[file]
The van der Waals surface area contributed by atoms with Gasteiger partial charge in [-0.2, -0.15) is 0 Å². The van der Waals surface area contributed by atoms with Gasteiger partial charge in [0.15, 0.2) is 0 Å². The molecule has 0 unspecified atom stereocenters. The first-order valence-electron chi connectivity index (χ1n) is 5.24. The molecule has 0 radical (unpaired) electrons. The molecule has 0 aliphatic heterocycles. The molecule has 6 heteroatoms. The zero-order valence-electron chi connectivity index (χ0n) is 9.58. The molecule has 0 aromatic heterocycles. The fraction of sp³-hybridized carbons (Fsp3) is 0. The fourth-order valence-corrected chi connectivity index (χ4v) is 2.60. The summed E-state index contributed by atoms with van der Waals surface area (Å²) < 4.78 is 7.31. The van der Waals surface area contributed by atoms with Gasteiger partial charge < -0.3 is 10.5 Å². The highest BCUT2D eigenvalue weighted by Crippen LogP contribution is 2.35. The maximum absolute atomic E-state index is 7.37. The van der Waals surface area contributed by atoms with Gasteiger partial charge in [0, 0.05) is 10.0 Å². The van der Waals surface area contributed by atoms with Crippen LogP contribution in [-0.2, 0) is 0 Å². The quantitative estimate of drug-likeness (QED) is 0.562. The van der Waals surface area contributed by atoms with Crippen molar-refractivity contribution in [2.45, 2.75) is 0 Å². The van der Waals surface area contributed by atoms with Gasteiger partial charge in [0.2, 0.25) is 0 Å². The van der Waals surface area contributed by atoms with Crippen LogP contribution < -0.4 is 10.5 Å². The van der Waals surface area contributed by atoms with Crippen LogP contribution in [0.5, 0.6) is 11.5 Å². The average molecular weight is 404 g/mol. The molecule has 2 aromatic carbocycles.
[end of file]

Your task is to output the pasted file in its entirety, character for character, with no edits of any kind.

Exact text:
The van der Waals surface area contributed by atoms with Gasteiger partial charge in [-0.2, -0.15) is 0 Å². The van der Waals surface area contributed by atoms with Gasteiger partial charge in [0.15, 0.2) is 0 Å². The molecule has 0 unspecified atom stereocenters. The first-order valence-electron chi connectivity index (χ1n) is 5.24. The molecule has 0 radical (unpaired) electrons. The molecule has 0 aliphatic heterocycles. The molecule has 6 heteroatoms. The zero-order valence-electron chi connectivity index (χ0n) is 9.58. The molecule has 0 aromatic heterocycles. The fraction of sp³-hybridized carbons (Fsp3) is 0. The fourth-order valence-corrected chi connectivity index (χ4v) is 2.60. The summed E-state index contributed by atoms with van der Waals surface area (Å²) < 4.78 is 7.31. The van der Waals surface area contributed by atoms with Gasteiger partial charge < -0.3 is 10.5 Å². The highest BCUT2D eigenvalue weighted by Crippen LogP contribution is 2.35. The maximum absolute atomic E-state index is 7.37. The van der Waals surface area contributed by atoms with Gasteiger partial charge in [0, 0.05) is 10.0 Å². The van der Waals surface area contributed by atoms with Crippen LogP contribution in [-0.2, 0) is 0 Å². The quantitative estimate of drug-likeness (QED) is 0.562. The van der Waals surface area contributed by atoms with Crippen molar-refractivity contribution in [2.45, 2.75) is 0 Å². The van der Waals surface area contributed by atoms with Gasteiger partial charge in [0.2, 0.25) is 0 Å². The van der Waals surface area contributed by atoms with Crippen LogP contribution < -0.4 is 10.5 Å². The van der Waals surface area contributed by atoms with Crippen LogP contribution in [0.5, 0.6) is 11.5 Å². The average molecular weight is 404 g/mol. The molecule has 2 aromatic carbocycles.